The International Day of Sign Languages is a significant day to celebrate and promote the linguistic and cultural diversity of deaf people and other sign language users. Sign languages are natural languages that have their own grammar, syntax, and lexicon, and they are not derived from spoken languages. Sign languages enable deaf people to communicate with each other and with hearing people, as well as to access education, information, and services. Sign languages also reflect the identity, history, and values of deaf communities around the world.
The International Day of Sign Languages was established by the United Nations General Assembly in 2017, following the proposal of the World Federation of the Deaf (WFD), a global organization that represents 70 million deaf people and 135 national associations of the deaf. The date of September 23 was chosen to commemorate the founding of the WFD in 1951. The aim of the day is to raise awareness of the importance of sign language in the full realization of the human rights of deaf people, as recognized by the Convention on the Rights of Persons with Disabilities. The day also highlights the need to preserve sign languages as part of linguistic and cultural diversity and to support the learning and use of sign languages by deaf and hearing people alike.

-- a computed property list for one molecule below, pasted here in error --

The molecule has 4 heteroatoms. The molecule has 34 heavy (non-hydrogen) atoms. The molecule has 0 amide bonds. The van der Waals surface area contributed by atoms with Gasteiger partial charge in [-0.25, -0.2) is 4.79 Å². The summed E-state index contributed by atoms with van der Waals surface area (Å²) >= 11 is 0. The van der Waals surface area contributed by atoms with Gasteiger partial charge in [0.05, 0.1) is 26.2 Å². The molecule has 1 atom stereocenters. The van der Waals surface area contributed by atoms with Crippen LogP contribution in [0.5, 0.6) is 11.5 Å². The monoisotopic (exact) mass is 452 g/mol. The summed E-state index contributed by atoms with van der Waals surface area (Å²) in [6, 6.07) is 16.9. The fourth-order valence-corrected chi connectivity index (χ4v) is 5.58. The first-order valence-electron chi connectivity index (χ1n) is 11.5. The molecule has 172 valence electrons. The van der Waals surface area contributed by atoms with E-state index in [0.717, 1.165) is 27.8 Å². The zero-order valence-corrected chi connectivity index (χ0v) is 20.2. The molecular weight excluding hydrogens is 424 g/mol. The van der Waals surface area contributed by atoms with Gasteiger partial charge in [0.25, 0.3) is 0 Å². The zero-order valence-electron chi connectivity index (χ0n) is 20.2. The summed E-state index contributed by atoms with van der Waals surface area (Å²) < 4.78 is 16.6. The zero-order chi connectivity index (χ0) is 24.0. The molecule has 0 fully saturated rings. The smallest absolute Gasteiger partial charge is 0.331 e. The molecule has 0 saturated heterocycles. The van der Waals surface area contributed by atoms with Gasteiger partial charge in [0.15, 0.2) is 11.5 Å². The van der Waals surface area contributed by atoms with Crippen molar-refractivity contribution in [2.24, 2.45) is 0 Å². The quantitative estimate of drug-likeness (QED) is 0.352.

Each year, the International Day of Sign Languages has a different theme that reflects the current issues and challenges faced by deaf people and sign language users. The day is celebrated by various events and activities organized by deaf communities, governments, civil society organizations, and other stakeholders. The day also coincides with the International Week of the Deaf, which is held annually during the last full week of September since 1958. The week is a global campaign that aims to raise awareness of the issues and achievements of deaf people worldwide.
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